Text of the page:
Alan Cunningham, Nevada
How has the pandemic changed IT’s role with the State of Nevada?
It’s really encouraging how people in general have learned about technology and what technology can do. They’ve picked up the baton and run with it. We had all this technology beforehand. We had video conference, but there was never really any drive before to put together teams on an electronic platform. And they’ve really stepped up. Not just in IT, but in the attorney general’s office, courtrooms, legislative hearings. Would you have put a $1,000 bet that we would have remote budget hearings?
Maybe not. But what’s it going to look like afterward?
The first thing we have to do is acknowledge it’s not going back to a new normal. It’s going back to a new different. We’re not going to have all these people in a single building. We have team members who are 100% remote. It makes sense not just from a financial perspective, but there are things you need to put in place to support that. You have to be able to put in a team remotely, put in HR grievances remotely, apply for training. We need to take a good holistic look and figure out. There may be some quick wins on a financial perspective, but we need to look at this long term. Government is built for mediocrity. We’re not designed to be agile. We’re not designed to be innovative. But in the second and third quarters last year, contracts were done in days that would’ve taken months. Why is that not the norm?
So are you worried about government reverting to the pre-pandemic ways?
It’s happening already. We need to take a serious look at ourselves and say what was the difference between those two processes. What did we lose between the original and the emergency process, if anything?
Nevada’s interesting in that the state government is hundreds of miles away from Las Vegas, where three-quarters of the state lives. You also have a lot of small remote towns. Remote work seems like it’d be good.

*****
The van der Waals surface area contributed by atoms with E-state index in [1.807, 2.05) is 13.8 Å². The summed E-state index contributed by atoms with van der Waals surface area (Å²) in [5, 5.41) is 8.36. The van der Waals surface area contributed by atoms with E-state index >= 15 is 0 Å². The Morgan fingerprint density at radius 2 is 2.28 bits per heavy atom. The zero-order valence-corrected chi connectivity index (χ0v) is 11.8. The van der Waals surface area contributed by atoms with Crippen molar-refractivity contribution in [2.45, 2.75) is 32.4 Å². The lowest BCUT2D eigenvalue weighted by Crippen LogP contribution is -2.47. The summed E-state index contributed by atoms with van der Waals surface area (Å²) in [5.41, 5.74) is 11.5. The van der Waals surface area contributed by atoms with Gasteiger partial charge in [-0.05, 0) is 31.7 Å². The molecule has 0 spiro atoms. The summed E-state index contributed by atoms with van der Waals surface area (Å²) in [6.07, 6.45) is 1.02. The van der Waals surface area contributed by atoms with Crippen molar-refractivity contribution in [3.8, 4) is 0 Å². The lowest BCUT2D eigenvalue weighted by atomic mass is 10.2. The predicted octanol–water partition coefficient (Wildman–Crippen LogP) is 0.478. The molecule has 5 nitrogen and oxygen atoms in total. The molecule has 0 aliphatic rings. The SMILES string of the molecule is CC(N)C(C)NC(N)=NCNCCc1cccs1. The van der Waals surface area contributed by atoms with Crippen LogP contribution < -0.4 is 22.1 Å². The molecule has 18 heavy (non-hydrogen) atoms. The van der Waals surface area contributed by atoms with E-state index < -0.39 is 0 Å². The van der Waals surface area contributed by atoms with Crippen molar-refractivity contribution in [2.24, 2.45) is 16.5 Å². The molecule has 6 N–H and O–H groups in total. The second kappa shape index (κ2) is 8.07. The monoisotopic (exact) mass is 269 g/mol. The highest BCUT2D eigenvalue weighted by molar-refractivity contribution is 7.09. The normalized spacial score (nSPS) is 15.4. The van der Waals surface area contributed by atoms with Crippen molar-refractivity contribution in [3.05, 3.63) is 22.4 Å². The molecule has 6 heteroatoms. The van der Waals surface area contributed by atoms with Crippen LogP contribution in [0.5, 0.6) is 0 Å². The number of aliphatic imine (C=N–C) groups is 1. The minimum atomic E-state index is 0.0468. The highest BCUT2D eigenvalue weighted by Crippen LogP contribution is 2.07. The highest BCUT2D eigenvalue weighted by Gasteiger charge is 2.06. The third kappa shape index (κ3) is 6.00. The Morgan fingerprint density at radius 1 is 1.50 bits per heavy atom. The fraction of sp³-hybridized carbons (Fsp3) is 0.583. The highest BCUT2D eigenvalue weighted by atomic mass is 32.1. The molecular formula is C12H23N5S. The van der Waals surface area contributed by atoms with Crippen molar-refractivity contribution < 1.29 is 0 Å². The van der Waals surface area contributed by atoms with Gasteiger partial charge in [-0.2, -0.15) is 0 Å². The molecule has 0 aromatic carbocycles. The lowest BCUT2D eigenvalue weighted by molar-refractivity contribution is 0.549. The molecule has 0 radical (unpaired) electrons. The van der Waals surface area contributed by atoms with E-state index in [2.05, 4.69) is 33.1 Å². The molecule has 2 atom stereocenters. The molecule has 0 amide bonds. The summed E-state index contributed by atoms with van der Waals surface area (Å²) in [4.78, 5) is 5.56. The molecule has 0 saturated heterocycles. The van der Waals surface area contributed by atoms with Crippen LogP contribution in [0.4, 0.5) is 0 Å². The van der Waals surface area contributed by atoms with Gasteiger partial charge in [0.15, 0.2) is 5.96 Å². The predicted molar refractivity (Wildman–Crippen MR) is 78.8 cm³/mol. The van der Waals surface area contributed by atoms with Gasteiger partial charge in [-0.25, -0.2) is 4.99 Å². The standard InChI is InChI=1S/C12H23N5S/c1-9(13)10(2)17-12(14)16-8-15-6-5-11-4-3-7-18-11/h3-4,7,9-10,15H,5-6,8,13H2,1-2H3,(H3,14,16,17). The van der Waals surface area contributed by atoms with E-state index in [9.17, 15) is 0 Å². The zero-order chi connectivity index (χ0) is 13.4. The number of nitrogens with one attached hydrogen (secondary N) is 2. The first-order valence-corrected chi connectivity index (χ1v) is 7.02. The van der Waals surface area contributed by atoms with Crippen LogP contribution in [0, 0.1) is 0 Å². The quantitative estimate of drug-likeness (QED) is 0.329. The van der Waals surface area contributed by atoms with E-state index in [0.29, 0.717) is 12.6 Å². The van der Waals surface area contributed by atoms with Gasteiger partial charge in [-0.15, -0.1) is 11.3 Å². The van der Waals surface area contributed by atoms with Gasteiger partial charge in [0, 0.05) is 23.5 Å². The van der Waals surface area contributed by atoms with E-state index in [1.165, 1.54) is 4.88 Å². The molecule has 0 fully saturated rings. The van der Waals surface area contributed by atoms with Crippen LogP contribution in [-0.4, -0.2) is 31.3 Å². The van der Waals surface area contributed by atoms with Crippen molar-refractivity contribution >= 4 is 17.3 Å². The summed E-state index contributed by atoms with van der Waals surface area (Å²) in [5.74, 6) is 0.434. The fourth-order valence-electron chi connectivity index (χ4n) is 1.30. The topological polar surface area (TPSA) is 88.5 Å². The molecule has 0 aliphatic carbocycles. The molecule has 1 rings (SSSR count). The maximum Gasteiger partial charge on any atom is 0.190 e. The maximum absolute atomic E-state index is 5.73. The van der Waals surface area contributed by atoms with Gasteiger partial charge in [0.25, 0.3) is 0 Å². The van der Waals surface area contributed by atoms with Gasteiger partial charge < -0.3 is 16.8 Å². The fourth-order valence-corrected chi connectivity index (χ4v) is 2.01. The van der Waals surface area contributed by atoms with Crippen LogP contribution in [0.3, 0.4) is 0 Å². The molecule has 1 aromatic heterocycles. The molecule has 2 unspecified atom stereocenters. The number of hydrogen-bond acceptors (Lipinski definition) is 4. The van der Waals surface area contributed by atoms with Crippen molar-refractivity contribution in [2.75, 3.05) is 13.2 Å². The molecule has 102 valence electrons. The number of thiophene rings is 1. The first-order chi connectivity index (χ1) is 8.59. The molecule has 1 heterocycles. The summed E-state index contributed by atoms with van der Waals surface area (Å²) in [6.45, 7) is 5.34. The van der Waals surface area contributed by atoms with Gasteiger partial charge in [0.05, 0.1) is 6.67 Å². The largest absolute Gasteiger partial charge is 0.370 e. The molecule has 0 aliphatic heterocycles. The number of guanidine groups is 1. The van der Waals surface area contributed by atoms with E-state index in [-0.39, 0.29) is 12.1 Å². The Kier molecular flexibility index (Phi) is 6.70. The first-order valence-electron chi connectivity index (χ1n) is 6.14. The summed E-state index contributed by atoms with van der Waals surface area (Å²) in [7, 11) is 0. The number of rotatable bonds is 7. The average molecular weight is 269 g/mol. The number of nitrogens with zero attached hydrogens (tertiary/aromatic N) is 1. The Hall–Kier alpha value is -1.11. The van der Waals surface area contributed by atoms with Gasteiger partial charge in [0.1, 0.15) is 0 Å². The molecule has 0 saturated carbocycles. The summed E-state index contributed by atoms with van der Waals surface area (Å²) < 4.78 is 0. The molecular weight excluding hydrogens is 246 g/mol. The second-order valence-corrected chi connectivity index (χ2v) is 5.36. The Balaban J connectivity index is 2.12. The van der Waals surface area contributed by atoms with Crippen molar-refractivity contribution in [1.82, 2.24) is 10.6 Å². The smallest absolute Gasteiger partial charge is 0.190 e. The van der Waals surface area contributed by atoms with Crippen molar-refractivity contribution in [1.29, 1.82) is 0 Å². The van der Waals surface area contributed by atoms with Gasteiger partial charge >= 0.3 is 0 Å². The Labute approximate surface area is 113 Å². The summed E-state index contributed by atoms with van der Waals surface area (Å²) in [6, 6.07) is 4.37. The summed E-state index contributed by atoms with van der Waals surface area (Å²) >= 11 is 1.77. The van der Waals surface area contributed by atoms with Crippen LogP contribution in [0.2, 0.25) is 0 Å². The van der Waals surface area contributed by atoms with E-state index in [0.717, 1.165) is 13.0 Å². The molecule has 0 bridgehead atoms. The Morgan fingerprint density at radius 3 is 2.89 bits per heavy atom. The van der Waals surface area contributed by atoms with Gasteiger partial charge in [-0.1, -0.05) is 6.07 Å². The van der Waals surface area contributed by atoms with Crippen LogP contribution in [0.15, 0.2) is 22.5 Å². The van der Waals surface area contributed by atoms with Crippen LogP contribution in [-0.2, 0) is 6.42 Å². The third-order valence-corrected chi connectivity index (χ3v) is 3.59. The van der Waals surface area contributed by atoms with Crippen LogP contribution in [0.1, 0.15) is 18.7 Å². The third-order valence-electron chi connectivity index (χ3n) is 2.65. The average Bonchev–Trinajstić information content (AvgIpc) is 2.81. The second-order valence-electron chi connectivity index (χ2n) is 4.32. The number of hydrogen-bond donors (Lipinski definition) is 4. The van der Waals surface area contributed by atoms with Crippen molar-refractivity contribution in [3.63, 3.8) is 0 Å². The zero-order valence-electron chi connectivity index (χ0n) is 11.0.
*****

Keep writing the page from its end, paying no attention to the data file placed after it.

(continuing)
It can improve services. What’s going to improve the lives of our citizens is having improved access to those services. We see advantages to mobile work. We have agencies like the DMV looking at virtual field offices. That’s going to be part of the new different. Connectivity is one of our biggest things. We have this huge digital inequity. It’s actually a huge analogy for the whole country. Why can’t I consume my government services the same way I consume Amazon? If I go to the DMV and change my license, that should change in taxation, change in health services, change in unemployment. That’s the expectation, but it’s not the reality. The sticking point is digital ID. There’s a lot of people who don’t want it. You have to sign on to 40 different websites to get stuff done.
You’ve been critical of Nevada’s federated setup. Do you think this past year will convince the state’s leaders to think about consolidation?
I would like to think so, but politically it’s a hot potato. There are economies of scale and plenty of examples of how money is saved and services are improved because of that orchestration. I tend to stay away from the centralization argument because it raises political hackles. We don’t have the tax revenues we had. If we can be upfront with our citizens, the majority of sound-minded people will be: “I can see that.” You hired me to do a job, this is how I’m doing the job.
This story is part of StateScoop & EdScoop’s special report on one year of the COVID-19 pandemic.